But this reliance upon monarchs was not held in high esteem by everyone within the church. For centuries church authorities had tried, with varying levels of success, to break free from the secular power. From the fraudulent Donation of Constantine to Libertas ecclesiae, examples of Ecclesia's quest to be on equal or superior footing with Mundus fill the archives. The best example of this quest to "break free" and assert the church's ultimate authority is the Investiture Controversy, in which several kings (specifically King Henry IV) and popes (specifically Pope Gregory VII) took center stage in a clash worthy of a Hollywood script. In a nutshell, the Investiture Controversy was a disagreement that arose when church leaders challenged those monarchs who had granted appointments (investitures) to bishops and abbots within their kingdom. Contrary to popular belief, the church did not always exercise its domain over the appointment of local leaders. In fact, almost all local bishops and abbots of the early Medieval period were appointed by their local secular powers. This was due to the fact that these positions were almost always accompanied with a large land endowment. In what became known as the practice of Simony, kings and lords profited substantially from the sale of these church investitures, which were usually granted to secular nobles who could both afford to pay for the post and would remain loyal to the crown. For obvious reasons, church leaders saw this practice as an affront to their sovereignty and authority and looked for ways to change the status quo. This effort, however, proved to be extremely difficult, especially in the wake of ugly affairs like the Rule of the Harlots and the Great Schism of 1054.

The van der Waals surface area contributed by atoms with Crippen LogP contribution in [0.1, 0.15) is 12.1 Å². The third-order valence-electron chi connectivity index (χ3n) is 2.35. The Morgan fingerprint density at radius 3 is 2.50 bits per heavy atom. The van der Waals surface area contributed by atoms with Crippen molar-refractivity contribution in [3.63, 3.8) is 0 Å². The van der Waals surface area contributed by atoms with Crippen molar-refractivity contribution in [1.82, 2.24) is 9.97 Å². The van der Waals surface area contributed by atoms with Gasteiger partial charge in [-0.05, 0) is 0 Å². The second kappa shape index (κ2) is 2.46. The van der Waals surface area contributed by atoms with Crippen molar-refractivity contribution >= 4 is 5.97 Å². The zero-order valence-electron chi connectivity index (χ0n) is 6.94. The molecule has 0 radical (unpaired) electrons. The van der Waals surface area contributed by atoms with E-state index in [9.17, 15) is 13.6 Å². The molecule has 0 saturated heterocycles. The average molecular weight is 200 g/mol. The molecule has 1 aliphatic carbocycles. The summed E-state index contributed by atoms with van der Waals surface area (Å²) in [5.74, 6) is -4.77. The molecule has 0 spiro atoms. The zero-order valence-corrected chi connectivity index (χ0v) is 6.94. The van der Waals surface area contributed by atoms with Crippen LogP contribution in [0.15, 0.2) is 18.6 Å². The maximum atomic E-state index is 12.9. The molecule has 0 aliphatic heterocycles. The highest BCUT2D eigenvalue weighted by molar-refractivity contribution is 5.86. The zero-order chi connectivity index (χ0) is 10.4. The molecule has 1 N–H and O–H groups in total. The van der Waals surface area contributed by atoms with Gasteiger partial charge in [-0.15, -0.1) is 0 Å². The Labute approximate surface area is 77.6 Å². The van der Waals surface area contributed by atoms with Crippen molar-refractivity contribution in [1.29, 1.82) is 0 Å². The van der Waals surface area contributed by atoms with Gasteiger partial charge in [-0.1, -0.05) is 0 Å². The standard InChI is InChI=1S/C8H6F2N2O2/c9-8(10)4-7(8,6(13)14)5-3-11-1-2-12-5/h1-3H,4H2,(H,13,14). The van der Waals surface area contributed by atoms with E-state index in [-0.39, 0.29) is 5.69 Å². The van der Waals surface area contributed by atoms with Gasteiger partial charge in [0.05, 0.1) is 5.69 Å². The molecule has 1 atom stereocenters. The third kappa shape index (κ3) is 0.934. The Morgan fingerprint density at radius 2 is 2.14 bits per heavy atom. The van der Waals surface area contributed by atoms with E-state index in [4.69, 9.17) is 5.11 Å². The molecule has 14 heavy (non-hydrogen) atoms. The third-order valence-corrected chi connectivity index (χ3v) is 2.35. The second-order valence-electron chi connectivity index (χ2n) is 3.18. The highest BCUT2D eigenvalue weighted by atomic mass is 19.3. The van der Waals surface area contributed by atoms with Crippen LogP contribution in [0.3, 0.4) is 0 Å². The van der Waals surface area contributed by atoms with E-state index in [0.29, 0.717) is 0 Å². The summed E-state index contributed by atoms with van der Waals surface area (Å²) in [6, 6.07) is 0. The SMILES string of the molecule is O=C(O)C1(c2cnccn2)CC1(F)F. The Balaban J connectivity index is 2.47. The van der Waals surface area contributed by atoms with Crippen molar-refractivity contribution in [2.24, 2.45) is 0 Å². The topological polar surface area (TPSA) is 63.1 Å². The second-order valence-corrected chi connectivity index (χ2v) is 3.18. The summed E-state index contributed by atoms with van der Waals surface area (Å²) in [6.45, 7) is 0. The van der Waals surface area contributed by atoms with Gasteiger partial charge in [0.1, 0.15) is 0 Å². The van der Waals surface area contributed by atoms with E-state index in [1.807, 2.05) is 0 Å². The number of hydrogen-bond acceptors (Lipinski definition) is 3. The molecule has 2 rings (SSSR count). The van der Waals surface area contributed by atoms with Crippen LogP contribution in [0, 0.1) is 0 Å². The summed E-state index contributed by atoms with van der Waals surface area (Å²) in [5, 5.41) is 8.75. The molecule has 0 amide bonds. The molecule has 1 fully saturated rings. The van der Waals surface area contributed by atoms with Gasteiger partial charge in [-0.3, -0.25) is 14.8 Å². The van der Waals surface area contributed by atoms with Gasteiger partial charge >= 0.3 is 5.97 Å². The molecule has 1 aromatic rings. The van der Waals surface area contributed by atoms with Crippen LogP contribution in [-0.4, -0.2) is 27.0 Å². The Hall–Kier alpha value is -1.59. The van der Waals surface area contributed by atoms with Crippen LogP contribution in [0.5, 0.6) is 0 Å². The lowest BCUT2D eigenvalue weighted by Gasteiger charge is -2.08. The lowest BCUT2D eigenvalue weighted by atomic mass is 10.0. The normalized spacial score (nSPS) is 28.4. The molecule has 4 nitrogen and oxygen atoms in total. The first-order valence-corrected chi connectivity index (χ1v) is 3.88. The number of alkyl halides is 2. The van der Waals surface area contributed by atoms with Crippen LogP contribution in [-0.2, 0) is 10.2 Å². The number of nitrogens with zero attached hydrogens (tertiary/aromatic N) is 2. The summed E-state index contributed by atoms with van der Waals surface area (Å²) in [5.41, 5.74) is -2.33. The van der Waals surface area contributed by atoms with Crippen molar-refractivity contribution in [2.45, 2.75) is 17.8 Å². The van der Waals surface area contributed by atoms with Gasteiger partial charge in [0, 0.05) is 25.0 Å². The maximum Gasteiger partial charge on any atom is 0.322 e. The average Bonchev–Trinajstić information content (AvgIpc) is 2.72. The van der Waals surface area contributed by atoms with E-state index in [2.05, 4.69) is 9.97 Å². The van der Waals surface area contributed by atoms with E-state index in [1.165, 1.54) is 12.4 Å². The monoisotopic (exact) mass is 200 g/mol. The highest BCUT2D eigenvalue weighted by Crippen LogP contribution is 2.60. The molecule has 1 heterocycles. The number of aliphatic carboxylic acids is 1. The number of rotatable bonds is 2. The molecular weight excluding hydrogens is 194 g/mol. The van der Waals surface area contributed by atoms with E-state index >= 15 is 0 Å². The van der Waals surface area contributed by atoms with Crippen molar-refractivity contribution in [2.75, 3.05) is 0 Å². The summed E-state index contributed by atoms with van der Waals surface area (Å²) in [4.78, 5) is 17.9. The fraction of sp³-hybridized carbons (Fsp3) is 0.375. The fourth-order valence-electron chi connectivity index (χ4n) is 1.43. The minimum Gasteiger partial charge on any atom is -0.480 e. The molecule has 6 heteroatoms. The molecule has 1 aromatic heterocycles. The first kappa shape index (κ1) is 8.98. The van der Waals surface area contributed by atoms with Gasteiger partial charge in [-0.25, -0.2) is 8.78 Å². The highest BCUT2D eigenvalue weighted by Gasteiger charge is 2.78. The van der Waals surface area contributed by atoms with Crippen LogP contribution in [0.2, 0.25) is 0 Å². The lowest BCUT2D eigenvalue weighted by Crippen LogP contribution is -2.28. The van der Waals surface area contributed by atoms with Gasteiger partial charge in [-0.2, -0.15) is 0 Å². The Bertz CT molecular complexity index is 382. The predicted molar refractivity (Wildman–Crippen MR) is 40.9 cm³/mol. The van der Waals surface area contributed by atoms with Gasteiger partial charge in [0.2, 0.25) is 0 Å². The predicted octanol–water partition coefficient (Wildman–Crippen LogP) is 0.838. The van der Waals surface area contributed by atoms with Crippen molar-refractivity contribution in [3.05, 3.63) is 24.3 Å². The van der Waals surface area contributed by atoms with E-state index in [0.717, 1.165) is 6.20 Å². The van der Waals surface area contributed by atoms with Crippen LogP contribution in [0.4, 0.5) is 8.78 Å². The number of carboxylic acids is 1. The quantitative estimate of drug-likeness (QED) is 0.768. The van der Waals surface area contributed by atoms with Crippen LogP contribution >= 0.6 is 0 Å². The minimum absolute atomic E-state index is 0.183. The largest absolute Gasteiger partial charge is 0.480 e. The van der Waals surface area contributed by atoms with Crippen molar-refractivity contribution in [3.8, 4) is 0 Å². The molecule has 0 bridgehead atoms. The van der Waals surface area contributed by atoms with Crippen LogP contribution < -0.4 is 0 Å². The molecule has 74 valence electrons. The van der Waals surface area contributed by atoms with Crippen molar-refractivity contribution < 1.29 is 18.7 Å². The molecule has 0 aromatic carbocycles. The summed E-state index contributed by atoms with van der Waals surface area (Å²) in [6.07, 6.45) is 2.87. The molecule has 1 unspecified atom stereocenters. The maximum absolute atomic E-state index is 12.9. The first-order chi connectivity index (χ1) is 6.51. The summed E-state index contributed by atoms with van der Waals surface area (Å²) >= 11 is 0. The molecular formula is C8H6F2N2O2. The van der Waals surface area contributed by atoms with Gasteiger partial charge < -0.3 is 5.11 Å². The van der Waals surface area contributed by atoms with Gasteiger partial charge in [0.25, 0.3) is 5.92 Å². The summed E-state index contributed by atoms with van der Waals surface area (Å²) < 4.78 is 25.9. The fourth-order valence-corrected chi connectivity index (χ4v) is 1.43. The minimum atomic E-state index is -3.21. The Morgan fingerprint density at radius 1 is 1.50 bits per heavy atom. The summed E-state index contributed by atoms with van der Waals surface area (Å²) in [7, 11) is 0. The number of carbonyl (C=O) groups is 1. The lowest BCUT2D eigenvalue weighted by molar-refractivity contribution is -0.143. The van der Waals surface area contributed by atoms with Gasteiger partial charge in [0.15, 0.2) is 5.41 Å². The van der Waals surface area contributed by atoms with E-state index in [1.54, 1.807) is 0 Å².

An opportunity for change finally presented itself 1056 with the death of Emperor Henry III. Henry's successor, six-year-old Henry IV, was obviously too young to govern, thus opening the door for the church to make its move. During Henry IV's youth, the church made three significant moves to help establish its supremacy: First, in 1059, Gregorian reformers helped to push forward the all-important Papal Bull, In Nomine Domini, which established the College of Cardinals and invested in them the exclusive power of electing future popes. Second, in 1075, Pope Gregory VII created the Dictatus Papae, which, among other things, stated that the Pope alone had the authority to depose an emperor. And third, in a Lantern Council of 1075, church leaders declared that the Pope alone had the power of investitures. With these three new mandates in hand, church authorities were finally armed with the justification for ultimate sovereignty that they had longed for.

But as was often the case with Medieval politics, many within the secular realm were not impressed. Now no longer a child, King Henry IV elected to continue with the status quo and appointed his own bishops and abbots. In addition, Henry revoked his imperial support of Pope Gregory and issued a stern warning to the Holy Father. In a letter to Pope Gregory (in which Henry addressed him as "Hildebrand, at present not pope but false monk") Henry declared that his divine kingship came not from papal decree but from god himself:

And we, indeed, have endured all this, being eager to guard the honor of the apostolic see; you, however, have understood our humility to be fear, and have not, accordingly, shunned to rise up against the royal power conferred upon us by God, daring to threaten to divest us of it. As if we had received our kingdom from you! As if the kingdom and the empire were in your and not in God's hands! And this although our Lord Jesus Christ did call us to the kingdom, did not, however, call thee to the priesthood. For you have ascended by the following steps. By wiles, namely, which the profession of monk abhors, you have achieved money; by money, favor; by the sword, the throne of peace. And from the throne of peace you have disturbed peace, inasmuch as thou hast armed subjects against those in authority over them; inasmuch as you, who were not called, have taught that our bishops called of God are to be despised; inasmuch as you have usurped for laymen and the ministry over their priests, allowing them to depose or condemn those whom they themselves had received as teachers from the hand of God through the laying on of hands of the bishops.